In Times Square on Earth Day a shiny new silver machine made its debut in a corner of a display booth among a row of green products exhibitors. It attracted knots of visitors like bees to a spring flower. The name might have been part of the draw: the Dream Machine. Who wouldn’t want to check that out?
That the Dream Machine was about something as lowly as recycling didn’t turn off its visitors. They crowded around the kiosk’s web-enabled video display, which prompted them to sign up for rewards — like discounts at local restaurants, free tickets to games or concerts, or merchandise from retailers hosting the machine — in exchange for feeding bottles into its maw. Using the touch screen to input my name, I gave it a try. The Dream Machine spat out a little key fob card; I waved it in front of the scanner and was immediately connected to the website of Greenopolis, the machine’s creator, where I could learn more about recycling, accrue points for the rewards (5 points per bottle), and keep track of my recycling behavior.
Consumers have been the weak link in the recycling ecosystem, with participation rates falling 30% in the last decade. The Dream Machine is designed to turn this around by giving consumers both material and social incentives to recycle (more on the social incentives later.) It’s the keystone of an innovative partnership between Greenopolis and PepsiCo’s beverage division that the companies hope will move the needle seriously to the right on recycling.
PepsiCo’s goal is to go from 34% to 50% of recycled PET (RPET) in their bottles over the next ten years, by capturing a steady stream of raw material straight from the consumer. That may not seem like much of a gain, but it represents millions of tons plastic that will be kept out of landfills. And it’s a win-win for the company: not only do they improve their environmental credibility (critics have slammed the company for its dependence on petroleum-based plastic for its bottles), but they also get access to more RPET at a lower cost.
Moreover, the kiosk accepts bottles from any company, not just Pepsi: it’s capable of gathering data on 170,000 different kinds of bottles — data that can be used by recycling facilities, the manufacturer, and Greenopolis to improve recycling efforts.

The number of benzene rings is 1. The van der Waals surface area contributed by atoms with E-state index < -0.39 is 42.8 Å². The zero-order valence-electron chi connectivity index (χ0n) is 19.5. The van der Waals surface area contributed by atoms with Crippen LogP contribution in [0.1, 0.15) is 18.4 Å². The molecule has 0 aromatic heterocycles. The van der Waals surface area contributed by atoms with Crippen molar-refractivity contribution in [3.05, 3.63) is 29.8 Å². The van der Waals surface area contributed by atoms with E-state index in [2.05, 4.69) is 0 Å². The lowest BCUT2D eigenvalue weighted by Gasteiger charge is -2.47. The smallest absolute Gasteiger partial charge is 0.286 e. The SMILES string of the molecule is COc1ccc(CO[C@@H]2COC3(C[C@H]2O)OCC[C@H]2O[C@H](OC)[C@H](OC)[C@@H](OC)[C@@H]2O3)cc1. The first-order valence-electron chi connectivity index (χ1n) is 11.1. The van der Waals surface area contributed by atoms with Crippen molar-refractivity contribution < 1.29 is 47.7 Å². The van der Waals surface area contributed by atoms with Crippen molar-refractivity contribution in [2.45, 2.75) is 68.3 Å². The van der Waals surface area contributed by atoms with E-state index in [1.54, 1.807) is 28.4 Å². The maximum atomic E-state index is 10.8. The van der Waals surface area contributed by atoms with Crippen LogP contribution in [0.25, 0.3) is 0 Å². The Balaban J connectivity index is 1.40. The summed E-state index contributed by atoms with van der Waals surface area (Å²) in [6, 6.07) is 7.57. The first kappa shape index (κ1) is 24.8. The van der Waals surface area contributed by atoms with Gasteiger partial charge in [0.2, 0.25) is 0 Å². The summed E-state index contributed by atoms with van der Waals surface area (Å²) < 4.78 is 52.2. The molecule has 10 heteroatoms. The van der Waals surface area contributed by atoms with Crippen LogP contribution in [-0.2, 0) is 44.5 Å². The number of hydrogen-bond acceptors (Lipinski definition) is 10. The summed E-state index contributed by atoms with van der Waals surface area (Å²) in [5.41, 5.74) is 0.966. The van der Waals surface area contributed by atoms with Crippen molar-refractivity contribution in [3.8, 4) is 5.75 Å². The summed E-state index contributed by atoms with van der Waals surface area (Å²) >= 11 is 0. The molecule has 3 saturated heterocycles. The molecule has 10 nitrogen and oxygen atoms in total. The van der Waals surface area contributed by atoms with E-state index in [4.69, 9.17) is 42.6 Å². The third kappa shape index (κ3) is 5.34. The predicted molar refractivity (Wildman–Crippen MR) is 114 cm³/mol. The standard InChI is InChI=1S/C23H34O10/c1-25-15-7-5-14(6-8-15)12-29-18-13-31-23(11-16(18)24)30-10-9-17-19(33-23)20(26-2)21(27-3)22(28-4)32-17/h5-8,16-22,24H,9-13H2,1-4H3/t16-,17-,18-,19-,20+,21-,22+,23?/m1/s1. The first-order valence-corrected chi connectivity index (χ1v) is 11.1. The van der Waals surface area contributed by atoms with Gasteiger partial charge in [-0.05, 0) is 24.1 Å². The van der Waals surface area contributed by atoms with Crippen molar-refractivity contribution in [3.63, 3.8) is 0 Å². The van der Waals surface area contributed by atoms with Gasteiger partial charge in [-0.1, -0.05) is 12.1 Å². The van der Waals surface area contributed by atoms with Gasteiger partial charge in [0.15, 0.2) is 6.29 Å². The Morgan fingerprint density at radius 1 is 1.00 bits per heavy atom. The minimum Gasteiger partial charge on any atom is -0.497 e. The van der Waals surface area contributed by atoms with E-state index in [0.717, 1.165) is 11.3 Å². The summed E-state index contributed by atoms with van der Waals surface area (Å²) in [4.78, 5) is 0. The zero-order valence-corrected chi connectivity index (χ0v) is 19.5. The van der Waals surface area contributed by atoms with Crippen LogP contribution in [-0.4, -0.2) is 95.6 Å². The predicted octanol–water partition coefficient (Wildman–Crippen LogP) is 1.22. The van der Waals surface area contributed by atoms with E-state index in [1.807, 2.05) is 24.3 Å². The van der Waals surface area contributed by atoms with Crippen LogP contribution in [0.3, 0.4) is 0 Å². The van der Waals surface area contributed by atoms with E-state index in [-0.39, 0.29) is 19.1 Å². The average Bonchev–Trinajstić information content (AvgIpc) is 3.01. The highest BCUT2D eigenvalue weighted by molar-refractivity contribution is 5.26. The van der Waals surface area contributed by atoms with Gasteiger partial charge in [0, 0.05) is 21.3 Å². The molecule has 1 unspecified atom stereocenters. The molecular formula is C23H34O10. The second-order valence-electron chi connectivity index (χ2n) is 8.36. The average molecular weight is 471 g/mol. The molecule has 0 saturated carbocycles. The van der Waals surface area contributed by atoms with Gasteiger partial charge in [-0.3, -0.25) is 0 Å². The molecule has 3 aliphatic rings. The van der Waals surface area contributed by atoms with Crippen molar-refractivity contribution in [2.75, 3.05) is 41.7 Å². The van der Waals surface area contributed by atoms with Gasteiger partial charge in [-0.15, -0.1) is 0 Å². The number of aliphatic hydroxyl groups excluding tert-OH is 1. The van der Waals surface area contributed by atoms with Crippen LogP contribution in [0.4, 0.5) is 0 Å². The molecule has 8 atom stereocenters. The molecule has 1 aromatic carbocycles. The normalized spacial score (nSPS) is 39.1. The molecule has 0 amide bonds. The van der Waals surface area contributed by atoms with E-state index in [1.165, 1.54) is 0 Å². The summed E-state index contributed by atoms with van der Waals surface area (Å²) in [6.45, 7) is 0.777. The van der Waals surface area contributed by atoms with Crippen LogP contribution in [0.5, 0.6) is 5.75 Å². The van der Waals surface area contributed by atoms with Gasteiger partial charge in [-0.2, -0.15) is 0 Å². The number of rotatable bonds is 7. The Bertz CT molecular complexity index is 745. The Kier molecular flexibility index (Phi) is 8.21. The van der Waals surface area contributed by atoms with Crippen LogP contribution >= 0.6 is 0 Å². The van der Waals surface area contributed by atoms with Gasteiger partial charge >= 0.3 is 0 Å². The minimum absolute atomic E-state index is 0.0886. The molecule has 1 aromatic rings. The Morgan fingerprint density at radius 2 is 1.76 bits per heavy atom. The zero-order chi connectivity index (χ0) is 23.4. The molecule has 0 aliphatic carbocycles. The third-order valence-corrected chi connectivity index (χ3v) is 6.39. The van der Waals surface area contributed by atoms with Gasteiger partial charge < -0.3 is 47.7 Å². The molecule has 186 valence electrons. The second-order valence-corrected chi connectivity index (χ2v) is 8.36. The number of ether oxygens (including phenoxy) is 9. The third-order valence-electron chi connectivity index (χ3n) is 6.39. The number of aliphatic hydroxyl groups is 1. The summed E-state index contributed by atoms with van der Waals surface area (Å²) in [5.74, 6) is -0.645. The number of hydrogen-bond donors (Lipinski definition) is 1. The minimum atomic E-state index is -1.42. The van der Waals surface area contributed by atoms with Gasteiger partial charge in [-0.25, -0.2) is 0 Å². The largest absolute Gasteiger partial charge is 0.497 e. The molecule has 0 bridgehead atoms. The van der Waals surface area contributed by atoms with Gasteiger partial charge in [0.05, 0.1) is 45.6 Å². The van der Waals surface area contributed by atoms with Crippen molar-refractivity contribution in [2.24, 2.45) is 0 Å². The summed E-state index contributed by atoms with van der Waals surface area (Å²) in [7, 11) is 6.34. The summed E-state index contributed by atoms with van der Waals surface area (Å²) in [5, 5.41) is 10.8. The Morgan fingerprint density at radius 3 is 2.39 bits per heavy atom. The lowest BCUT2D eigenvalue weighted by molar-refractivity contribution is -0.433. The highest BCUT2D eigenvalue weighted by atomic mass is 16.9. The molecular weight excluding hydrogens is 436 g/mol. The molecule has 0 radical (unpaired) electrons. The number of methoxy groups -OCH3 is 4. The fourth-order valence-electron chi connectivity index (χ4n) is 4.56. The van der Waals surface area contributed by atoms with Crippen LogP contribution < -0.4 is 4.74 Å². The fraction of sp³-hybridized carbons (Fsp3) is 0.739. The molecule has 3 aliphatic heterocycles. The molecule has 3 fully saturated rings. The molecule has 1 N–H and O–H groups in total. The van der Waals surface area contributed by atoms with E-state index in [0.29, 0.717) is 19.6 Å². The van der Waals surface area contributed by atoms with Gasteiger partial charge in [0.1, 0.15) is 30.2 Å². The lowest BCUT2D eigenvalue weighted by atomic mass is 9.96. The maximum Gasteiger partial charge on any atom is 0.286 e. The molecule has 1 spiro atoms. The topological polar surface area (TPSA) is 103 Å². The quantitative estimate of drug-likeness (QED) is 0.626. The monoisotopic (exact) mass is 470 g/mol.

But the technology isn’t limited to bottles and cans; it can be adapted to almost any recyclable product, including batteries and electronics. Greenopolis and its parent company Waste Management Incorporated want to revolutionize the recycling landscape by bringing together the consumer, the retailer that hosts the machine (like Rite Aid, Whole Foods or a sports arena), the recycling facility and the manufacturer, like PepsiCo, for a seamless collaborative loop. And that’s what creates a new ecosystem for recycling.
Waste Management Incorporated is the largest recycler in the nation, processing about seven million tons. Back in the 1980s, the company came under considerable fire from environmentalists and regulators, who charged WMI was careless and even criminal in its disposal of toxic waste. But the company seems to have taken the criticism to heart in the decades since — and the Dream Machine feels like the real deal.
Jeremy Cage, chief marketing officer of PepsiCo’s international foods division, is leading the company’s Dream Machine initiative. He says the partnership up with WMI will allow it to attain a national footprint, putting the kiosks into communities all across the nation. “Sixty percent of households have access to curbside recycling,” he told me, “but only 12% of public spaces have recycling facilities, so when consumers are on the go, they end up tossing the bottles into the trash.”
PepsiCo plans to roll out three thousand Dream Machines in the next six months, partnering with retailers like Rite Aid and sports stadiums to host them. With the machine handing out rewards to customers that they can redeem instantly, host retailers expect increased traffic to their store. That gains their buy-in to the recycling ecosystem. (Hopefully, the merchandise won’t add to the waste stream!) And the project intends to put the kiosks in schools, as well.
The final link in the ecosystem is filled by the NGOs who are also part of the partnership. The anti-litter organisation Keep America Beautiful (KAB) has joined the Dream Machine effort. In connection with the project, PepsiCo is also donating to the Entrepreneurship Bootcamp for Veterans with Disabilities, which helps unemployed vets start businesses: the more people use the machines, the more the company will give. That adds a social incentive to the material ones consumers are getting.
Leaving Times Square, I moseyed on down to Whole Foods at Union Square, where Greenopolis was holding an event in front of a Dream Machine set up right at the entrance. My eye was caught by a vertical display of lush plants growing in what looked like fabric pockets hung on a display wall across the street on the steps of Union Square’s park. The “Wooly Pockets”, suitable for growing plants inside and out, are the brainchild of founder and CEO Miguel Nelson and he was there to promote the company’s project to bring 11,000 Wooly Pocket gardens to New York City schools by next summer. “What are they made out of?” I asked him. “100% recycled PET,” came his answer. My head swiveled between the Dream Machine and the wall of living plants. It looked like an ecosystem to me.
See the original editorial on CSRWire.
Greenopolis.com is dedicated to our users. We focus our attention on changing the world through recycling, waste-to-energy and conservation. We reward our users for their sustainable behaviors on our website, through our Greenopolis Tracking Stations and with curbside recycling programs.